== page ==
Ecotip: Glass - What's the Environmental Impact?

jasper_morrison_green_bottl.jpgMost of the time we forget it's even there. Largely because we can't see it. Glass. Humankind's invisibility trick. Something that looks like nothing. The environmental impact of glass is, however, more translucent than completely clear. A recipe of sand, soda ash, limestone, with a dash of dolomite and feldspar is concocted and then baked - in something a tad more fierce than your Mum's kitchen oven - a blast furnace at temps over 1500oC (~2730oF). Marshmallows beware! A couple more such furnaces and ovens round out the process, before the glass is cooled. All this heat requires phenomenal energy consumption and resulting greenhouse gas emissions. Some calculate this could be as much as 2 tonnes of CO2, per 1 tonne of glass, when transport of such a heavy product is factored in. All this gives glass an Embodied Energy of about 12.7 MJ/kg. (By comparison aluminium is 170 (!!), cement 5.6 and kiln dried sawn softwood 3.4). Sand mining is not the most benign of raw material extraction methods either. So where's the good news?

Well, quite a bit, as it turn out. Glass is the prime ingredient in 'passive solar' designed buildings, that harness the heat of the sun to warm structures, without need of machine-based heating and air conditioning. Not to mention that wonderful hard-to-quantify joy of simply seeing the outside world, regardless of the weather. Given that modern persons spend 90% of their lives indoors, the sanity provided by glass is worth more than any phalanx of therapists.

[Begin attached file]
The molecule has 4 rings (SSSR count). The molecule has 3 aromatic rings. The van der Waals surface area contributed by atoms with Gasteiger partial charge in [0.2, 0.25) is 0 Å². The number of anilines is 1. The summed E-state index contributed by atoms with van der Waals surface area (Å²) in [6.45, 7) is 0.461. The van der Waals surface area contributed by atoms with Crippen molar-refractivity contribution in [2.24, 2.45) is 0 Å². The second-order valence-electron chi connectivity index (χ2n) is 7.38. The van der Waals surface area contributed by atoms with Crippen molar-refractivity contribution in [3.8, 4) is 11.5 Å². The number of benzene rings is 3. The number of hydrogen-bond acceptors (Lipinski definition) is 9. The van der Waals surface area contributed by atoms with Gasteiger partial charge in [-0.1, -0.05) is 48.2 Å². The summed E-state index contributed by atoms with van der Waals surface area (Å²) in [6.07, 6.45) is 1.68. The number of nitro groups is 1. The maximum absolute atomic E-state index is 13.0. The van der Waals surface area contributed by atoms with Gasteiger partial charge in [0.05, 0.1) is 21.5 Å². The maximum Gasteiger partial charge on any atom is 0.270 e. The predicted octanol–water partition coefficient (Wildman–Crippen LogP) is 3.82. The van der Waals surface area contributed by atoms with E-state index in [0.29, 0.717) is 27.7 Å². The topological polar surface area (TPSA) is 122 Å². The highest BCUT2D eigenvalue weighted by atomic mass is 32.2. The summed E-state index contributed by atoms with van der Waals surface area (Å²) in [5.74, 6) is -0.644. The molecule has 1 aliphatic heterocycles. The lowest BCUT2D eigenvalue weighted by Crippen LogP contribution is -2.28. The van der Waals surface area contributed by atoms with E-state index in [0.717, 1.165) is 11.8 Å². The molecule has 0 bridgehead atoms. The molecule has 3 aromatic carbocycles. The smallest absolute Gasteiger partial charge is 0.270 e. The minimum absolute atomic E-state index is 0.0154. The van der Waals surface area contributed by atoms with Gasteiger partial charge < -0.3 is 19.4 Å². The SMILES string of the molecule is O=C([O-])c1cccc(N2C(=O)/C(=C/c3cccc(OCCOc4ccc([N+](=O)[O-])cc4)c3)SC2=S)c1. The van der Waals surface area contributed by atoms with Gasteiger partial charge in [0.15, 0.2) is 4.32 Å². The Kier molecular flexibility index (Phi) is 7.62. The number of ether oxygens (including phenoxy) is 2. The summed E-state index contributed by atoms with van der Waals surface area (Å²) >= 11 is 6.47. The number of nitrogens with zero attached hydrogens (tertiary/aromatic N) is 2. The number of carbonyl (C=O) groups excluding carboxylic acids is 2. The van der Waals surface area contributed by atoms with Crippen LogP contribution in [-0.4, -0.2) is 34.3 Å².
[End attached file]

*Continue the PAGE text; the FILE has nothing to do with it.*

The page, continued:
Finished glass is inert and non-toxic. It is easy to clean and maintain, having a dense surface, which inhibits contamination. Glass is vastly recyclable and scrap glass, known as cullet, is a key production ingredient added to the raw materials noted above. Some standard glass production uses over 45% recycled post consumer content. Specialised production can ramp this up to 100%, such as creates this great glass tile by Aurora Glass (who use their profits to assist homeless and low-income people through emergency services, housing, jobs, training, other charitable endeavors.)

The glass mostly recycled is not that used in buildings or furniture but that which wraps around your favourite ale or wine – bottle glass. Construction glass normally ends up in the landfill and alas only occasionally reused in its original form. Yet while brittle and prone to breakage, undamaged glass can be reused almost indefinitely.

We could go on, but better that you drop by again, when we'll run profiles on how recycled glass is being worked into some creative products. The picture above is a design of Jasper Morrison's. He took old bottles, heated the tops and reformed them to create these beautiful carafe/vases. [by WM]


treehugger slideshows